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It’s that time of year again!  With winter setting in and chilly days ahead it is time to guard yourself against those dreaded winter bugs!

Your immune system is your invisible defence against bacteria and viruses, so with a little support, from diet and lifestyle, it can work better for you. Here’s more on how to make the best of your immune system this winter:

What is your immune system? And why is diet and lifestyle so important?

Your immune system is your internal protection against invaders. It functions relentlessly to prevent bacteria and viruses from getting into your body, and if they breach those defences, it will hunt them down and destroy them.

White blood cells are immune system cells.  They are like your own personal police force, ready to identify any threats and waiting to attack if required.  They do this continually, usually without you being aware of their work. When fighting an infection, your body produces more white blood cells.

How your immune system is functioning will affect whether you suffer from colds and flu in the first place and how long and severe your symptoms are.

It might surprise you to learn that 70% of your immune system is found in your gut and your gut microbes play an important role in alerting your immune cells what is worth reacting to and what is safe.  This ensures that these white blood cell patrollers react appropriately to harmful substances and don’t attack harmless substances.

For your gut to function to its best ability and give us a good immune system we need: a diverse plant-rich diet, exercise, sleep and, very importantly, a lifestyle free of as much stress as possible.

Tips for Boosting your Immune System

1.    Manage your stress:  If you’re stressed, your immune system is likely to pay the price.  Take time for yourself (especially if you are under pressure), self-care is a necessity and not a luxury. Doing something you enjoy is well worth the time invested as it could save you days spent sick in bed down the line.  Take a walk in nature, relax in an Epsom salts bath, practise breathing exercises, play games with your friends or family, do a crossword or some gardening – all these kind of activities will help.

2.    Get some sleep:  Sleep is crucial for a healthy immune system – research has shown that those who have less than 7 hours sleep on average per night were x3 more likely to develop a cold over the following days compared to those who sleep 8 hours or more.  Make sure your bedroom is as dark as possible, avoid blue light emitted by screens directly before sleep, avoid alcohol as much as possible and avoid caffeine after midday.  On waking, expose yourself to sunlight to set your circadian rhythm and get some exercise daily.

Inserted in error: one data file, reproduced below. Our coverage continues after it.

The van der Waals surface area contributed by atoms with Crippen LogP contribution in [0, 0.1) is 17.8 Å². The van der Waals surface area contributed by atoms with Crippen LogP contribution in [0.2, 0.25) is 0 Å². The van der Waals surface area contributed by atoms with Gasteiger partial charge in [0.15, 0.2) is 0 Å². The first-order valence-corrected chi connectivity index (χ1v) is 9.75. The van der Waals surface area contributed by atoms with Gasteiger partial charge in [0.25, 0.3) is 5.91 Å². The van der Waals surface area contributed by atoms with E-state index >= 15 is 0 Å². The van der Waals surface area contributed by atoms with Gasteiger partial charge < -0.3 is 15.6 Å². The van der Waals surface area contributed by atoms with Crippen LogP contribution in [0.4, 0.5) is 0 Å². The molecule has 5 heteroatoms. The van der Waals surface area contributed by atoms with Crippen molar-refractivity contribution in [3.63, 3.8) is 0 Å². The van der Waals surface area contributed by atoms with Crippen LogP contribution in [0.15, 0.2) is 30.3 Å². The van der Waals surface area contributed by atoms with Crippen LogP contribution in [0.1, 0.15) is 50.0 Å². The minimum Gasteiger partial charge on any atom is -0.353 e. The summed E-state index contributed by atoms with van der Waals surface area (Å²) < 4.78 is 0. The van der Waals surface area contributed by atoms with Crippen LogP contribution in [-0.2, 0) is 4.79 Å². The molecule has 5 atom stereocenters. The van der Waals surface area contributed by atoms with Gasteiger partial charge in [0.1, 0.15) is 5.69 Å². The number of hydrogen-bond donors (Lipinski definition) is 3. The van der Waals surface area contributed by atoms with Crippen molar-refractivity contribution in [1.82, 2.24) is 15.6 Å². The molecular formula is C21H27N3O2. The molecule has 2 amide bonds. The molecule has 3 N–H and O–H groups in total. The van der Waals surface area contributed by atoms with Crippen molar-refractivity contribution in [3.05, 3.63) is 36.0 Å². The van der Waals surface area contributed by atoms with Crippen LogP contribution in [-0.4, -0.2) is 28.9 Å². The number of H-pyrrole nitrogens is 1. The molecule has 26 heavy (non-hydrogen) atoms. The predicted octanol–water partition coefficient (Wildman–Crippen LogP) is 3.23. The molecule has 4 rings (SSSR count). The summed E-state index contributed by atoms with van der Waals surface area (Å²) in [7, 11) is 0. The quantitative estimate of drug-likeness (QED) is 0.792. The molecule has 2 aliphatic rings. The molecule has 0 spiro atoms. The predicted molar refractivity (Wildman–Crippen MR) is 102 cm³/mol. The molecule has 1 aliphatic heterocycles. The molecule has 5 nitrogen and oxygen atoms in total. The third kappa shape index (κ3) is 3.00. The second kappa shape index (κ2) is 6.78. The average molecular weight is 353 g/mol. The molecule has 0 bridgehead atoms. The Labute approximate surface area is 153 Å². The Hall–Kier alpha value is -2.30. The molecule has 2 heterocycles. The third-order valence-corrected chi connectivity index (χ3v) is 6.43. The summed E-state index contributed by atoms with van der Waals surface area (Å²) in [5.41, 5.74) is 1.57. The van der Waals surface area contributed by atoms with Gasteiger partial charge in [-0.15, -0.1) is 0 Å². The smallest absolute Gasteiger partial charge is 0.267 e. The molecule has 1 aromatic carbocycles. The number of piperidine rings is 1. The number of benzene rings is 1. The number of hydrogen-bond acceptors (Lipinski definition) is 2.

3.    Eat well:  Get enough fibre from a range of unprocessed, plant-based foods.  This gives us the fuel for our gut bacteria to carry out their beneficial work.  Fermented foods are also excellent – kombucha, kefir, natural yoghurt, miso and sauerkraut – which contain trillions of healthy bacterial, helping your gut microbiome thrive.  The nutrients in plants will also help our immune cells thrive so go for as much variety as possible.  Kiwis, citrus and red peppers are high in Vitamin C which will help with the demand your immune cells require at this time of year.  Garlic is anti-viral and could lessen the duration of cold symptoms.

4.    Exercise:  Daily exercise will not only help you sleep but it also boosts levels of infection-fighting white blood cells.  Try to exercise outside if you can, because sunlight stimulates the production of vitamin D, in short supply over the winter.

Should you take Vitamin D?  Foods rich in Vitamin D are eggs, fish, mushrooms & dairy but it is difficult to get enough through diet alone and it is one of the most common nutrient deficiencies in the world.  For us in the UK, it is recommended that you take a daily vitamin D supplement, in addition to adding some sources of it to your diet, during the winter months of October to March.


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